We love it when our ads get stolen. Literally, pulled off the wall and taken home. Because when an ad stops being an ad and is “art” you’ve made an emotional connection.
We also love stealing from the best. Think about it, stealing from the worst sure doesn’t make sense. We spend a lot of time studying the best at advertising and taking all of those parts and creating a remix. Because, as any musician will tell you- everything is influenced by something.
Theft is Quentin Tarantinos go to solution in every one of his movies. He says he doesn’t do homages, he steals. So, why is “stealing” frowned upon in business? Blame the lawyers, blame patent law, blame copyright law, blame the idea that creativity has to be original- it doesn’t. It just has to be original to you.
We were recently looking at other ad agency introduction videos and came across a video from Crate 47. We’d never heard of Crate 47, and we thought they were some creative chaps from across the pond, except, well, their promo reminded us of something else…
So we went and watched it, and at first, we thought, maybe this wildly successful viral video was actually inspired by the Crate 47 video…
This ad went viral with a bullet, and was reputedly made for $4.5K Of course, having a CEO that had training in comedy with the Upright Citizens Brigade sure helps. Most CEO’s frown against humor- and would never say their product “is fucking great.”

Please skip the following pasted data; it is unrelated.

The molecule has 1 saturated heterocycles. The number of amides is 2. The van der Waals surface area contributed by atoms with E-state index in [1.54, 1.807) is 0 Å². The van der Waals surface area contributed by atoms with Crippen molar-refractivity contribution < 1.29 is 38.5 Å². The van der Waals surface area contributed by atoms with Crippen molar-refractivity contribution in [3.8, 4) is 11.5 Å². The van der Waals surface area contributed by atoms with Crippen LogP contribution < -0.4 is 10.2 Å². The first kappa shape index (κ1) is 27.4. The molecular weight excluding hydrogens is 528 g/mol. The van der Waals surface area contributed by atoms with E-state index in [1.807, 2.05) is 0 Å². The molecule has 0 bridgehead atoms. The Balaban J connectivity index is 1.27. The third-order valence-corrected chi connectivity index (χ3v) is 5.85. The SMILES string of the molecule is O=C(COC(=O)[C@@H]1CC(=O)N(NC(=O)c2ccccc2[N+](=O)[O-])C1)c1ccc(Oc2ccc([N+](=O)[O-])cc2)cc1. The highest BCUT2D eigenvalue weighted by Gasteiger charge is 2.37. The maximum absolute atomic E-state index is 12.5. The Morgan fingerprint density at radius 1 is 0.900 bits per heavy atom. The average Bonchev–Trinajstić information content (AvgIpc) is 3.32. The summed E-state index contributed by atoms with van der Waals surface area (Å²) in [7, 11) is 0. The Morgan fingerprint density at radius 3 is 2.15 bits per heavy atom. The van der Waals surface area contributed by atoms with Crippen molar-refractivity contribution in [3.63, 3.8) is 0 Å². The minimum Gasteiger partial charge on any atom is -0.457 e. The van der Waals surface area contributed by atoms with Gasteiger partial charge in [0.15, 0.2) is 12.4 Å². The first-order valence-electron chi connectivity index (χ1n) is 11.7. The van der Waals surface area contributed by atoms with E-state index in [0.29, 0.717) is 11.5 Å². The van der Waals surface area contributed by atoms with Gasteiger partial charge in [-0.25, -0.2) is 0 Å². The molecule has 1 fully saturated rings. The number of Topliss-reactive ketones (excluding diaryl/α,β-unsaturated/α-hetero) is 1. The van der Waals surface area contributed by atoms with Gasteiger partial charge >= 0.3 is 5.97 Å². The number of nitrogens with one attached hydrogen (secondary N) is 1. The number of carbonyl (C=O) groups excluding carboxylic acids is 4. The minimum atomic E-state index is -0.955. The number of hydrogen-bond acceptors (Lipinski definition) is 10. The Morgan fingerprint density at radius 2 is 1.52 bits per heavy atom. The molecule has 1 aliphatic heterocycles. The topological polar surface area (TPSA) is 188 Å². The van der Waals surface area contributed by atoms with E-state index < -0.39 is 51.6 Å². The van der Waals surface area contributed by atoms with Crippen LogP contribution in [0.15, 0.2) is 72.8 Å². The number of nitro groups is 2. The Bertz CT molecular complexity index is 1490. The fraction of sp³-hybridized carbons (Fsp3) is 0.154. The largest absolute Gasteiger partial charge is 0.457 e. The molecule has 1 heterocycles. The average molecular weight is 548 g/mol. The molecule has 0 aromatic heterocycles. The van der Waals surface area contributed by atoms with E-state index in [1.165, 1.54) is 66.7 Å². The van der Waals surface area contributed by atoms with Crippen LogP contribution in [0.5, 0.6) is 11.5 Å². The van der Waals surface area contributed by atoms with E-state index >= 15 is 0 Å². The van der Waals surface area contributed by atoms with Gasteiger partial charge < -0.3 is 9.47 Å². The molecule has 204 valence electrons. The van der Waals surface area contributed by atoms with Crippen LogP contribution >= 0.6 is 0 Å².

We looked at the dates: DSC: Published on Mar 6, 2012 with 25M views.
Crate 47: Published on Sep 27, 2012 with 43,500 views. We’re guessing it’s pretty obvious who was the chicken and who laid the egg. But, does it matter? No. Crate 47 took an idea, and made it their own. Their claim of being “Strategically creative” was on the money. Why spend inordinate amounts of time thinking up a concept- when there is a successful model of one to copy? They aren’t in the same business- one sells razor blades by mail, and the other- creativity on getting their message out.
Did it work? Well, of the agency videos we’ve been finding, they’ve had a lot more views than most. And, when it was made, they just had an office in Brighton, but, now, they’re in London too. We’re guessing they got some bangers for their pounds.
Considering that the world at large has the attention span of under 9 seconds, and the amount of media they consume is growing at an exponential rate, being able to produce a grand slam home run (a viral video) is great, but, often what will win games is a constant stream of single base hits.
So if you are going to jack some ideas, remember, be nimble, be quick and jump right over the old school shtick that stealing is shameful. Steve Jobs stole his idea on stealing from Picasso, we admit to stealing our ideas on what makes effective advertising from the best in the business.
We like to win awards just like everyone else, however, what comes first is “making clients more money than they pay us.”
And that means making ads that work. As in sell, or the phone ring.
The Next Wave was recently retained to properly rebuild a website that a local competitor had mauled as they promised “a digital marketing machine.”
And while it will take a few months to properly rebuild the ecommerce site, what we could do is revamp their print ads so that the phones and cash register would ring again.